Apple is acutely aware of the complaints surrounding the butterfly-switch MacBooks and MacBook Pros. When prominent members of the community amplify the issue, it doesn't go unnoticed. Not at any level. But Apple is also the only one with any real, hard data — exactly how many units have been sold and exactly how many of those have reported keyboard failures.

Almost:

It's possible keyboard replacements aren't being covered under warranty but, given how recent most of the product line is, especially the MacBook Pro, it stands to reason there would be at least some visibility there.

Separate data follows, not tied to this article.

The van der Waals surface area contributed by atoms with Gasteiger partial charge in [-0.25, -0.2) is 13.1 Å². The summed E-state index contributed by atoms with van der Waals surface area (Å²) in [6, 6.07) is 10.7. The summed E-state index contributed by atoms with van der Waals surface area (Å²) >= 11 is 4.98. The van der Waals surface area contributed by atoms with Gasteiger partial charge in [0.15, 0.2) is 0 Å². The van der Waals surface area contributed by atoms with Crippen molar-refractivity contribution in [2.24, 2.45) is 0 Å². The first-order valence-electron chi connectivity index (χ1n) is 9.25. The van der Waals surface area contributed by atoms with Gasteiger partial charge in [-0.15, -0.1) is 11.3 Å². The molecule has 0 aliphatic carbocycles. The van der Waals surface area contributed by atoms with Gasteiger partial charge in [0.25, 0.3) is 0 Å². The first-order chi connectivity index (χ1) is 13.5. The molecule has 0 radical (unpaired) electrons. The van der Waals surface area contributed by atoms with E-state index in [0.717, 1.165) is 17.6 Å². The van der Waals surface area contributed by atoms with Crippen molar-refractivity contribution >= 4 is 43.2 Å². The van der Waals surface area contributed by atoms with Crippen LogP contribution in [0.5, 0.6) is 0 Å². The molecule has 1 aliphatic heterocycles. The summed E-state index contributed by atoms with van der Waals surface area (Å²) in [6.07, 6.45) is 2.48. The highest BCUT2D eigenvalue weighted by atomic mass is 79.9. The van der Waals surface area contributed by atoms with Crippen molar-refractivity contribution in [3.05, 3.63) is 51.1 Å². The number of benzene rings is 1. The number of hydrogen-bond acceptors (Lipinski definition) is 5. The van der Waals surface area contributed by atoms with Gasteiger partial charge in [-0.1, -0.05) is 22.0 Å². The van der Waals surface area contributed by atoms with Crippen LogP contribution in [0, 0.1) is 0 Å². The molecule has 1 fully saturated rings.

Apple has already announced a battery replacement program for MacBooks Pro (non-Touch Bar) manufactured between October 2016 and October 2017, and the company has announced replacement programs and warranty/repair extensions in the past for a range of components, including graphics, displays, and storage. So, clearly, the company is not averse to addressing issues when it believes they're significant.

It's in Apple's own best interests to do this. Not only is Apple itself a huge user of its products, from the executive team to engineers to supporting staff, but it knows it's more economical to keep customers happy than to try and convert new customers. A bad product hurts. (It's why Apple reversed course on the buttonless iPod shuffle and, finally, the 2013 Mac Pro.) A bad reaction to a bad product kills. (It's why Steve Jobs ultimately told us we could have our free iPhone 4 bumper cases.)